The REDD+ Project Analysis Workshop –carried out before quarantine– observed that one of the inconsistencies is the financial entities’ overconfidence in the territorial legal security goals.
Servindi, April 2, 2020. - Representatives of the Shawi, Kichwa and Awajún indigenous peoples expressed their concern to prevent climate projects in the San Martín region from weakening their land rights and for them to value their contributions to mitigation.
Gathered in a workshop held from March 11 to the 13 in Tarapoto, the bases of the Coordinadora de Pueblos Indígenas de San Martín - Codepisam (Coordinator of Indigenous Peoples of San Martín) agreed that the projects should be improved.
The REDD+ project analysis workshop in San Martín observed that one of the inconsistencies lies in the financial entities’ overconfidence in the territorial legal security goals.
Such is the case of the FIP Project - financed by the Inter-American Development Bank (IDB) - which has a limited goal of 10 to 12 titled communities, when there are 89 pending titles.
The workshop evaluated the Proyecto Catastro (Cadastre Project) critically, the Titulación y Registro de Tierras Rurales, Tercera Etapa - PTRT3 (Titling and Registration of Rural Lands, Third Stage), which in almost 5 years has not titled a single native community.
Such background, demonstrates inefficiency and causes frustration, discomfort and indigenous peoples to legitimately distrust public and private operators.
The participants concluded that financial entities (World Bank and IDB) and the Peruvian State should give concrete and unequivocal signs that no project will advance without consolidating community territorial security.
They observed that the few ongoing community-titling processes are progressing slowly compared to the explosion of titles for private estates and forest concessions, for private conservation and for large agroforestry investments.
The favoritism of private interests is driven by the carbon businesses that will come with the Emission Reduction Program (PRE), financed by the World Bank.
This situation fuels the dispute over territory and fuels conflicts due to the overlapping of territorial rights, to the detriment of indigenous communities that possess ancestral territorial rights.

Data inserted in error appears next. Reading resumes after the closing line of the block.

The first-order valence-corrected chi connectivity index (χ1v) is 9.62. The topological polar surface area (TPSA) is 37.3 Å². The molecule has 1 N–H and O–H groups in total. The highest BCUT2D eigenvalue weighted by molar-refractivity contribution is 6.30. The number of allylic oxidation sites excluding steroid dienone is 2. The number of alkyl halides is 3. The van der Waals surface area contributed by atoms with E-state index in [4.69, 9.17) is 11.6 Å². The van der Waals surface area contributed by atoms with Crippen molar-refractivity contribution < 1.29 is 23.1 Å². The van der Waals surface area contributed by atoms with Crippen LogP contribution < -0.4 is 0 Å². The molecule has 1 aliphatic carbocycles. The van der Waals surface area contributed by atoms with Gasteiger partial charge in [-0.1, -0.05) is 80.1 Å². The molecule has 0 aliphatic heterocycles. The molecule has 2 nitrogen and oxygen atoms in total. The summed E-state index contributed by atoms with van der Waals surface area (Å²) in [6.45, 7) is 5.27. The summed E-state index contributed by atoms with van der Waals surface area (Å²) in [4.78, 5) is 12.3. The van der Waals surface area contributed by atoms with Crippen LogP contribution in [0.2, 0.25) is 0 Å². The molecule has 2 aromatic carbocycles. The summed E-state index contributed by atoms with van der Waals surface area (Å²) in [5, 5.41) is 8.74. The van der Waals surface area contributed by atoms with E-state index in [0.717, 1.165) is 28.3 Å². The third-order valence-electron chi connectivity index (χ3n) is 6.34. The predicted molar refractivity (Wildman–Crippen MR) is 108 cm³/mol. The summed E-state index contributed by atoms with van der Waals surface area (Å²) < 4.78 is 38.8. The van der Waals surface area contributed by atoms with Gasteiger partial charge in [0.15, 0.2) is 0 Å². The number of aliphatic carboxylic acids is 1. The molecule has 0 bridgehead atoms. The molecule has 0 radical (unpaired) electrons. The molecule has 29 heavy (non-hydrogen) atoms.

This occurs despite the fact that the World Bank is aware of the importance of territorial legal security as a precondition for any REDD+ project, as part of its own socio-environmental safeguards.
During the workshop, there was a virtual dialogue with representatives from the World Bank and the IDB, and changes were made to the design of the PRE to meet the territorial demand of 124 communities in San Martín.
In addition, spaces were proposed to solve conflicts caused by the overlapping of the Cerro Escalera Regional Conservation Area and the Cordillera Azul Park, among other private ventures.
Likewise, there was a proposal to redirect productive investment towards community life plans, to value the ecosystem services provided by their territories - beyond carbon - and to promote indigenous economy ventures.
Injustice or budget calculation error?
Another important issue concerns the “rights allocation” activity (titling) with which the PRE is expected to reach 50 percent of the emission reduction goal.
This activity would receive just over 1% of the total budget, while "agribusiness and reforestation" will receive 24%, despite contributing only 2% of the reduction.
In times like these, in which the State must optimize the use of the resources at its disposal, the participants insisted on spending climate funding appropriately, as this is the only way to speed up the recovery of the country's most vulnerable economies.
The workshop was convened and organized by Codepisam, a regional organization affiliated with the national organization AIDESEP, and had the support of the Bank Information Center (BIC) and Forest Trends. Specialists from Amazon Watch, Forest Peoples Program, Paz y Esperanza and Servindi participated.